Matildas coach Tony Gustavsson facing coronavirus restrictions and Tokyo Olympics uncertainty as he steps into job - Australian Latest news

Matildas coach Tony Gustavsson facing coronavirus restrictions and Tokyo Olympics uncertainty as he steps into job

New Matildas coach Tony Gustavsson is preparing to face a series of unique challenges as he takes charge of Australia’s women’s national team in the midst of a global pandemic and with the future of the Tokyo Olympics still uncertain.

Gustavsson formally began his role earlier this month and has spoken with his players and staff online, but is yet to find out when his squad will be able to gather for the first time.

At the moment, the Swede is still preparing as if the Olympics Games will go ahead in July and August this year. If they do, it will be the Matildas’ first major tournament under their new coach.

Time is of the essence then for Gustavsson, who says he plans to make the most of every single minute he gets with his players.

“Obviously as a new coach and a coach in general, I would love to meet the team and meet the players. As a national team coach you always think you don’t have enough time, you want to have more days and more games,” Gustavsson said.

“It’s always challenging even in normal circumstances. Then with a pandemic going on, it’s difficult to get together and you get less time.

“I’ve tried to look at it this way, and this is how I’m wired as a person — I’m always trying to look at the possibilities.

“So instead of looking at it like we lose time, we need to make use of time. Meaning, we need to think differently now, maybe think outside of the box a little bit. So if we can’t get together physically, is there anything else we can do to gel and connect?

“This is a team that the majority of players have played together for a long time, so there’s already a camaraderie and togetherness and understanding with each other.”

A footballer with her back to camera celebrates a goal with teammates in Olympic football qualifier.
The Matildas have not played a game since March 2020.(AAP: Darren Pateman)

Gustavsson has signed a four-year contract, which will take him beyond the 2023 Women’s World Cup, to be hosted by Australia and New Zealand.

This then is the start of the Matildas’ journey to that tournament and Gustavsson says he is no doubt that he wants to start that journey in style.

“And it’s easy to just look at the rankings and see who we want to play. We want as tough of a schedule as possible, even if it means it is challenging and there are difficulties for me coming in as a new coach.”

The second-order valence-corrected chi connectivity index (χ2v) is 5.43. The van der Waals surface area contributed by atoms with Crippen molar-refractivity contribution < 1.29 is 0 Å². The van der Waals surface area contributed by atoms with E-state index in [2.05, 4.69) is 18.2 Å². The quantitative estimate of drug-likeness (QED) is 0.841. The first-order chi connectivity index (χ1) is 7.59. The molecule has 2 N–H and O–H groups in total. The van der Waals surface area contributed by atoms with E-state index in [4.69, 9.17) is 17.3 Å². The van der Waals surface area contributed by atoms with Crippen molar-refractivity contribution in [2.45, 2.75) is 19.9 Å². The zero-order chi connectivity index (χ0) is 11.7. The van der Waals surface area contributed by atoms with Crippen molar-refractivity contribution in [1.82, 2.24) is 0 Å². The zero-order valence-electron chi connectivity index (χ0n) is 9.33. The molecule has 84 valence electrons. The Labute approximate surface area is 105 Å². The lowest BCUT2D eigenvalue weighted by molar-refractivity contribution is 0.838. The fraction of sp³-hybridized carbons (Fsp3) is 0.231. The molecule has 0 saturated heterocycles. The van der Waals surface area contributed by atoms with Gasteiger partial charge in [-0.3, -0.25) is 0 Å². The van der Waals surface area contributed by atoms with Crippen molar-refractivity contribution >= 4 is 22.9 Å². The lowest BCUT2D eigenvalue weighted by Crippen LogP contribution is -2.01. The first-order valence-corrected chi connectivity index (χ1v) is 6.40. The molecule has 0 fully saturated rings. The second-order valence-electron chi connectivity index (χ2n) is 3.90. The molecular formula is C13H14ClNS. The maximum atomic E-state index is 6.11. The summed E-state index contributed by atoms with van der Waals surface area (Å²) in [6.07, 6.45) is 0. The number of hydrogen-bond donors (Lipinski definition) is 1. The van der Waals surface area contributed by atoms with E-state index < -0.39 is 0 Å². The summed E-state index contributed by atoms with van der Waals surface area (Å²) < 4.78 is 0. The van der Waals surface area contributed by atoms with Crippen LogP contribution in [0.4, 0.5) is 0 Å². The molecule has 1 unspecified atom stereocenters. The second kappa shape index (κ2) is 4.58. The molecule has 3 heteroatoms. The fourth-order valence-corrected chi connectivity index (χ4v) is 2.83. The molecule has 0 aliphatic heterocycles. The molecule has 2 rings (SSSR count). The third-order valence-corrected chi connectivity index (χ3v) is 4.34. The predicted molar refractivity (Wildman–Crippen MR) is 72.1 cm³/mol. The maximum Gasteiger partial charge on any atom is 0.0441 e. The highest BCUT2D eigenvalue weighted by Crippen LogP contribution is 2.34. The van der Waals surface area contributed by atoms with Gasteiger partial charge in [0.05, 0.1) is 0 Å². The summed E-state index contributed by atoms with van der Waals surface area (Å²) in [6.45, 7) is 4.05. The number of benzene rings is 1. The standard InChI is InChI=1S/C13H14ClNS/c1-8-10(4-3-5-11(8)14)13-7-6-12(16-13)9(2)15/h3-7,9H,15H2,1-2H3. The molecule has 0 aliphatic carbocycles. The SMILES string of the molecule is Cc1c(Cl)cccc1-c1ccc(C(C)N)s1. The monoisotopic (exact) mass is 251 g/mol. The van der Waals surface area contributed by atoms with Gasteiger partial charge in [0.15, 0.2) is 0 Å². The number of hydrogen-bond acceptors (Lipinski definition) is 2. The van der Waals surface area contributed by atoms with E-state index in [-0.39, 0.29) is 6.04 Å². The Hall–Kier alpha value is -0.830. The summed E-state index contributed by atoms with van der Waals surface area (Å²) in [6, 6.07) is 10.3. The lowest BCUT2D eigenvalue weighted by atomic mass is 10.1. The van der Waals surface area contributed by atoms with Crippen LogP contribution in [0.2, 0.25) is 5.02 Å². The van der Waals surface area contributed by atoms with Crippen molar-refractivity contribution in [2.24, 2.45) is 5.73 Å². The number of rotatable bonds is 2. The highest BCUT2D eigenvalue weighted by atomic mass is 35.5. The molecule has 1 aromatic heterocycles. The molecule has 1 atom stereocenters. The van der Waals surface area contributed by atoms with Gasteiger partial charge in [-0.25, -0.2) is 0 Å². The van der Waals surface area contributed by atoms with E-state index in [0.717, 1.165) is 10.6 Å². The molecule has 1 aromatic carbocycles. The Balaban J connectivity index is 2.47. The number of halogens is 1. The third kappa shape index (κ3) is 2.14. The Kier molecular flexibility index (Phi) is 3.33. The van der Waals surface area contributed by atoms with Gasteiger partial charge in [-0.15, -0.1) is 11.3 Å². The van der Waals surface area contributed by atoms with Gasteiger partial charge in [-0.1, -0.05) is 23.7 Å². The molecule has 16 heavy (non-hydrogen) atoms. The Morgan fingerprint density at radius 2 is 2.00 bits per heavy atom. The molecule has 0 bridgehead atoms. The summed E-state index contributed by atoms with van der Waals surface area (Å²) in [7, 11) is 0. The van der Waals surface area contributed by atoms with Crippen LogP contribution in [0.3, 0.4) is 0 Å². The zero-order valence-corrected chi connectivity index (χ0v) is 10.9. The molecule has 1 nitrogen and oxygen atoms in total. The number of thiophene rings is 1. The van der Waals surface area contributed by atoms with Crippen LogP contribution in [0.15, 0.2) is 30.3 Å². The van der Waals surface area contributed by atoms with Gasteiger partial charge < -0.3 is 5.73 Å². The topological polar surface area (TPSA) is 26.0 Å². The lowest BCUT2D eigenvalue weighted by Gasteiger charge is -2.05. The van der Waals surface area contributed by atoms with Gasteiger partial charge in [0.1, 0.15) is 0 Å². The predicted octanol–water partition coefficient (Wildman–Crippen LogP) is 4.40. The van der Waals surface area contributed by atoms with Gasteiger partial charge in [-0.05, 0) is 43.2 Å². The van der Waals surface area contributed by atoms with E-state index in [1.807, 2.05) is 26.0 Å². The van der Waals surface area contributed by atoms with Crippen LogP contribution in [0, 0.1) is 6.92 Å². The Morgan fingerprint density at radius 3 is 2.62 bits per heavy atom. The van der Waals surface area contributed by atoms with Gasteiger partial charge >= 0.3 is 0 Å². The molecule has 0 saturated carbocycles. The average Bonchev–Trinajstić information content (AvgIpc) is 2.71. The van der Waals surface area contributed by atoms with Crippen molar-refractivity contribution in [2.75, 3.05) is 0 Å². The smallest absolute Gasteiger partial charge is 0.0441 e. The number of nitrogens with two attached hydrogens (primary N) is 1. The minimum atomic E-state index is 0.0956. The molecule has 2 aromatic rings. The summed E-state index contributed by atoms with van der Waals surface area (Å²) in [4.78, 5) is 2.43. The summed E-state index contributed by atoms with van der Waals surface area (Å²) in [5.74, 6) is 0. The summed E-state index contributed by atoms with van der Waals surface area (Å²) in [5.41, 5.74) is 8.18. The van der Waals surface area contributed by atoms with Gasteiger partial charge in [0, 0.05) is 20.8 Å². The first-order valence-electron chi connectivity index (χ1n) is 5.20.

An assistant coach leans over the sideline to shout instructions to womens' football players.
Tony Gustavsson during his time on the coaching staff of the USWNT.(Reuters: Michael Chow)

Gustavsson is still in Sweden but, depending on the pandemic, he is hoping to live in Australia “from mid-next year”.

He says he has been following the new W-League season from afar — though not to the extent he would like.

“It might sound like I haven’t watched anything — I’ve watched a lot — but as a coach you want to watch everything. I’m always going to feel like I haven’t watched enough,” he said.

“We have to show respect for what the league has done for the Matildas. In that sense, the W-League is very, very, very important for us.

“It’s a fantastic platform for young players to get exposed to games.”

A projected image in the sydney opera house of blue and green confetti falling behind Sam Kerr mid-backflip
The 2023 Women’s World Cup will be hosted by Australia and New Zealand.(Twitter: The Matildas)

For Gustavsson, who has previously been an assistant coach for the all-conquering US Women’s National Team, distance could prove to be a blessing because he can assess his squad without any preconceived ideas or judgements.

But already, Gustavsson says, he can see similarities between his Matildas players and the two-time World-Cup-winning Americans.

“I’ve had very little time now to get up to speed, so what I’ve told the players is that I want everyone to feel like it’s a blank paper, and the coach will look with fresh eyes and will give everyone a chance to showcase themselves.

“If I say, ‘We are short here,’ or, ‘We need to look here,’ I might be blinded to what I am watching. So I want to really open up and see from my end what I think about the roster.

“When I look at the Matildas and when I spoke to the players, I sensed some similarities between the teams [Matildas and USWNT] in terms of that passion and drive and attitude and fearlessness to step on the field.

“With that attitude that we can beat anyone.

“What stands out for me is the passion they have for their country and how proud they are to play for the Matildas.”

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